Ralph Cheung and Kate Allert met in a teaching room in the Hong Kong Arts Centre in Summer 2005. Both were there to learn from John O’Toole, a current leader in the development of Drama in Education. They recognized each other from The Hong Kong Academy for Performing Arts, from which one had recently graduated and where the other was a teacher. They’d never worked together before but, during that inspirational and challenging summer intensive course, they had the chance to see each other in action and to discuss their work, and what directions it could take. They realized that they shared a similar belief in the purpose of drama – to empower and inspire individuals and to have a positive effect on societies. By the end of the 4-week course, they had decided to form a company together to realize the shared vision.
Earlier that year, Kate had made the decision to study for a Master’s degree. She was looking for a further education programme that tied together her BA in English Language & Literature, her actor training in London and her work experience teaching language, voice and presentation skills to Hong Kong adults and tertiary students, and drama with prisoners in the UK. She found out about a Drama in Education programme being offered by the Griffith University of Australia with The Hong Kong Arts Centre and decided that it was the most logical choice.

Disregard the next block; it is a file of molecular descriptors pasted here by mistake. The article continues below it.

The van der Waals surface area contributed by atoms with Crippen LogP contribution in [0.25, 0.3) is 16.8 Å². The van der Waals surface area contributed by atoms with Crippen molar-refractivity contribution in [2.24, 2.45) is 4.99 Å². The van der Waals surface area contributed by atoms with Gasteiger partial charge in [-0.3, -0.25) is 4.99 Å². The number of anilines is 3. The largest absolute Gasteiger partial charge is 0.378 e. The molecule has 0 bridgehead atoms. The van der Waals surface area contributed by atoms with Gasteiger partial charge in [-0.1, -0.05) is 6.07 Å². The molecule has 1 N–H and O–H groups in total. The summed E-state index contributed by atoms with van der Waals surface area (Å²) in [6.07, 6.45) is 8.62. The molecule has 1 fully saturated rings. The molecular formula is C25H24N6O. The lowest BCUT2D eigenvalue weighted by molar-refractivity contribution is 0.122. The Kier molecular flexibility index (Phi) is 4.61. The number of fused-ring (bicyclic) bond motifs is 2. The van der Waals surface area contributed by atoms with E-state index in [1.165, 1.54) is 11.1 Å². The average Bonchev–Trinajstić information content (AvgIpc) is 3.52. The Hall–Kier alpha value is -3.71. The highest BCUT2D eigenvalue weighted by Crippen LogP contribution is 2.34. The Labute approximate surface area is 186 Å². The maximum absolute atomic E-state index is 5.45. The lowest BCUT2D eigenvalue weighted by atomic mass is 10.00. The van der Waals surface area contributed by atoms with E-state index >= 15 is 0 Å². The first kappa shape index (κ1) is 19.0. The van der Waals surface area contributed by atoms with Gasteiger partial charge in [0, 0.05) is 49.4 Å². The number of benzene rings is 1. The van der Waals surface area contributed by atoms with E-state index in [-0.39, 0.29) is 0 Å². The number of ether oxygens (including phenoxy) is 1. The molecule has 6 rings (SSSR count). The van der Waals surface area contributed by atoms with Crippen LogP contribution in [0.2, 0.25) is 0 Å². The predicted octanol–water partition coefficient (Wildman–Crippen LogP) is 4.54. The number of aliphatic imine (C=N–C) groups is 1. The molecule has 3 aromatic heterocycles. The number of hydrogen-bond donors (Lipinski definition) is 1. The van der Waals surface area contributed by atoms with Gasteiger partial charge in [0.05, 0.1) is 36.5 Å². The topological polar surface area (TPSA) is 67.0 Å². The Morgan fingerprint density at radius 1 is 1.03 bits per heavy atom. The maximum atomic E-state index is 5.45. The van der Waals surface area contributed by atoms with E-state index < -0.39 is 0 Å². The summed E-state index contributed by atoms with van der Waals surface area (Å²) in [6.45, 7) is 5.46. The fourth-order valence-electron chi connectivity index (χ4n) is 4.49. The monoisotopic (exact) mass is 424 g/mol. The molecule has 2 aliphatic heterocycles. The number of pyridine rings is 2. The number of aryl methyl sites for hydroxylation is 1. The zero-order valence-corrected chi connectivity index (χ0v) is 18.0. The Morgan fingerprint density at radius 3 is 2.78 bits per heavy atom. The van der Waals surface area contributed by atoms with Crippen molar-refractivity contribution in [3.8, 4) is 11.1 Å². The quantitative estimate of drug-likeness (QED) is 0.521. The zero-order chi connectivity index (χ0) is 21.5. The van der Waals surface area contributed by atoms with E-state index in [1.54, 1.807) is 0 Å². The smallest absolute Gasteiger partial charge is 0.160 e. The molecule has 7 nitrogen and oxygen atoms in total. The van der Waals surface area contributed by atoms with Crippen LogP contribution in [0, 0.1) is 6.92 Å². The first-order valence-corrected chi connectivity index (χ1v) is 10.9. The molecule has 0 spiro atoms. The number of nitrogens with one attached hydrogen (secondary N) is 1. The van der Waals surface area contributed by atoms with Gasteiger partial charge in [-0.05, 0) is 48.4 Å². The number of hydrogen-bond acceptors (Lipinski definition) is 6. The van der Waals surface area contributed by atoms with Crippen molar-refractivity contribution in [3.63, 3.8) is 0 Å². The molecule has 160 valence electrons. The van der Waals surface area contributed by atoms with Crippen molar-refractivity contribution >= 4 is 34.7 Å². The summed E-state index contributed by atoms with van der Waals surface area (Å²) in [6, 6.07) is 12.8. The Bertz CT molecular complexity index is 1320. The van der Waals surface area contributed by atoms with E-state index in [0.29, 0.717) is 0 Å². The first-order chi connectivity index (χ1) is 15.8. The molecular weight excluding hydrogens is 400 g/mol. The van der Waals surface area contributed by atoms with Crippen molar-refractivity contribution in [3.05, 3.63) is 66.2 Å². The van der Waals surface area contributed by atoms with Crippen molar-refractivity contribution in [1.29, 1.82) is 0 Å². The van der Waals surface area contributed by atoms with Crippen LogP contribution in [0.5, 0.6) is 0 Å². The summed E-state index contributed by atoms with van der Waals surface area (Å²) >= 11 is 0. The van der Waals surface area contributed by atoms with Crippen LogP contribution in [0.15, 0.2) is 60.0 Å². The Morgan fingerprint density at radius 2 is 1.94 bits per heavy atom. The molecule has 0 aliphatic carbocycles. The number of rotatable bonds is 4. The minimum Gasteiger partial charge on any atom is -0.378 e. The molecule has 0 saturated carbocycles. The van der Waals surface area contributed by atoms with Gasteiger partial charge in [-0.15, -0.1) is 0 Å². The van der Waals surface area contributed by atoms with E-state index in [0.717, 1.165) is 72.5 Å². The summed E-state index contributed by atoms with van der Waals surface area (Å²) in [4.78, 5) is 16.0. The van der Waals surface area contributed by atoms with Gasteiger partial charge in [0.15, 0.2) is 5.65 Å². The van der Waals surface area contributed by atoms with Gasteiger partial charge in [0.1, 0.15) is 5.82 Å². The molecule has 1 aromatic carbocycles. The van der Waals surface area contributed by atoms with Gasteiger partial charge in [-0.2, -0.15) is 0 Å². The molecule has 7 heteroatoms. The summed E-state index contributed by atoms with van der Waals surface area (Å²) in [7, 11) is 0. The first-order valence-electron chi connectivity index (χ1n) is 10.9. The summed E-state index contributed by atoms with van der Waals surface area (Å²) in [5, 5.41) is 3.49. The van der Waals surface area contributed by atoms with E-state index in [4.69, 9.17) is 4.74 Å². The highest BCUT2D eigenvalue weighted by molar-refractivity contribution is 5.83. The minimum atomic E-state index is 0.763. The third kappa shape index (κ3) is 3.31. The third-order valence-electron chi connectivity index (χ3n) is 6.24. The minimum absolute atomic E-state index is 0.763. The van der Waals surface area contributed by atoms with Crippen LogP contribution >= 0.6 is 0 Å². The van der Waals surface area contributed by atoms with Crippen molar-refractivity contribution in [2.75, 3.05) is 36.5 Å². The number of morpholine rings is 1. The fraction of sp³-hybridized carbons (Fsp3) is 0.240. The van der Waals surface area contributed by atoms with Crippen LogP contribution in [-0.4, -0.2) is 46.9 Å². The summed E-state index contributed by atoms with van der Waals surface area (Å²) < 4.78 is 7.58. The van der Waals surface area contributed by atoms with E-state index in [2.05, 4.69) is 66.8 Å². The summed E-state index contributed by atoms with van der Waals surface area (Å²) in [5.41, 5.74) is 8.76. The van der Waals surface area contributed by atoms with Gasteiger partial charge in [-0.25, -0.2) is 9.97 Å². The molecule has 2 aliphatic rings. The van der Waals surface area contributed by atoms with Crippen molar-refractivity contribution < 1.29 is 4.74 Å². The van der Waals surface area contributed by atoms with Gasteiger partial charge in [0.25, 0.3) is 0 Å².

Ralph, in the meantime, had graduated from the School of Drama at the HKAPA the previous year, with a first-class degree in Acting. He’d enjoyed working in a few plays but realized that he wanted to honor his belief in the power of drama to educate and inspire, as well as entertain. He also very much wanted to be in control of his work life, by running his own company. He learned about the Master’s in Drama in Education programme from an important mentor, the teacher who had run the drama club in his secondary school – and who was also going to join the course. This was a strong enough recommendation for him to choose to enroll as well.
Since the company’s inception later in 2005, Ralph and Kate have stayed true to their beliefs, and to the inspiration, they received from John O’Toole and their other talented teacher-practitioners. Hong Kong Arts & Education Alliance aims to benefit everyone involved in its activities, as participants or teaching artists, so they can better serve Hong Kong as confident, empathetic and aware individuals.
“Dramatic playing is essential for students' learning empathy as they view the world from other people’s perspectives including their peers, adults, and characters in stories.”